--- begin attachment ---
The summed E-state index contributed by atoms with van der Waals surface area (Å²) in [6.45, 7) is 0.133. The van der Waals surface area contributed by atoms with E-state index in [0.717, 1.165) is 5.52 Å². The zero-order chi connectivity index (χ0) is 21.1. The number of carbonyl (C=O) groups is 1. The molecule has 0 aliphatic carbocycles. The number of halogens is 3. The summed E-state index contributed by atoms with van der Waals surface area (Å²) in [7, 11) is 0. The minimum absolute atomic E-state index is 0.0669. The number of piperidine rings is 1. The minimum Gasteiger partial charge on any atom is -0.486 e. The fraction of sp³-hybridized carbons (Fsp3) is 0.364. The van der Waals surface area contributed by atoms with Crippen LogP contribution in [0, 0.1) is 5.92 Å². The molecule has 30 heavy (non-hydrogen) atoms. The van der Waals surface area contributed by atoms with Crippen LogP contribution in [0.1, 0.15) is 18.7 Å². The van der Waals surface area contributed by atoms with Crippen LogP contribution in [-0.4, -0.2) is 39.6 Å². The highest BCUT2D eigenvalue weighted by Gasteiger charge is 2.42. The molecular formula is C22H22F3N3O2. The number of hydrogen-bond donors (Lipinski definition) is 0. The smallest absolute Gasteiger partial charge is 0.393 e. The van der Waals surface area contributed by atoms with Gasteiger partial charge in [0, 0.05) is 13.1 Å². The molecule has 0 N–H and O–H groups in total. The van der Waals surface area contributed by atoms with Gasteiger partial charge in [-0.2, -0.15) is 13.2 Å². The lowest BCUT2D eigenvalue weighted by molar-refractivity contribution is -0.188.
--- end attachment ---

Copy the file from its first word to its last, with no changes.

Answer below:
The summed E-state index contributed by atoms with van der Waals surface area (Å²) in [6.45, 7) is 0.133. The van der Waals surface area contributed by atoms with E-state index in [0.717, 1.165) is 5.52 Å². The zero-order chi connectivity index (χ0) is 21.1. The number of carbonyl (C=O) groups is 1. The molecule has 0 aliphatic carbocycles. The number of halogens is 3. The summed E-state index contributed by atoms with van der Waals surface area (Å²) in [7, 11) is 0. The minimum absolute atomic E-state index is 0.0669. The number of piperidine rings is 1. The minimum Gasteiger partial charge on any atom is -0.486 e. The fraction of sp³-hybridized carbons (Fsp3) is 0.364. The van der Waals surface area contributed by atoms with Crippen LogP contribution in [0, 0.1) is 5.92 Å². The molecule has 30 heavy (non-hydrogen) atoms. The van der Waals surface area contributed by atoms with Crippen LogP contribution in [0.1, 0.15) is 18.7 Å². The van der Waals surface area contributed by atoms with Crippen LogP contribution in [-0.4, -0.2) is 39.6 Å². The highest BCUT2D eigenvalue weighted by Gasteiger charge is 2.42. The molecular formula is C22H22F3N3O2. The number of hydrogen-bond donors (Lipinski definition) is 0. The smallest absolute Gasteiger partial charge is 0.393 e. The van der Waals surface area contributed by atoms with Gasteiger partial charge in [0, 0.05) is 13.1 Å². The molecule has 0 N–H and O–H groups in total. The van der Waals surface area contributed by atoms with Gasteiger partial charge in [-0.2, -0.15) is 13.2 Å². The lowest BCUT2D eigenvalue weighted by molar-refractivity contribution is -0.188.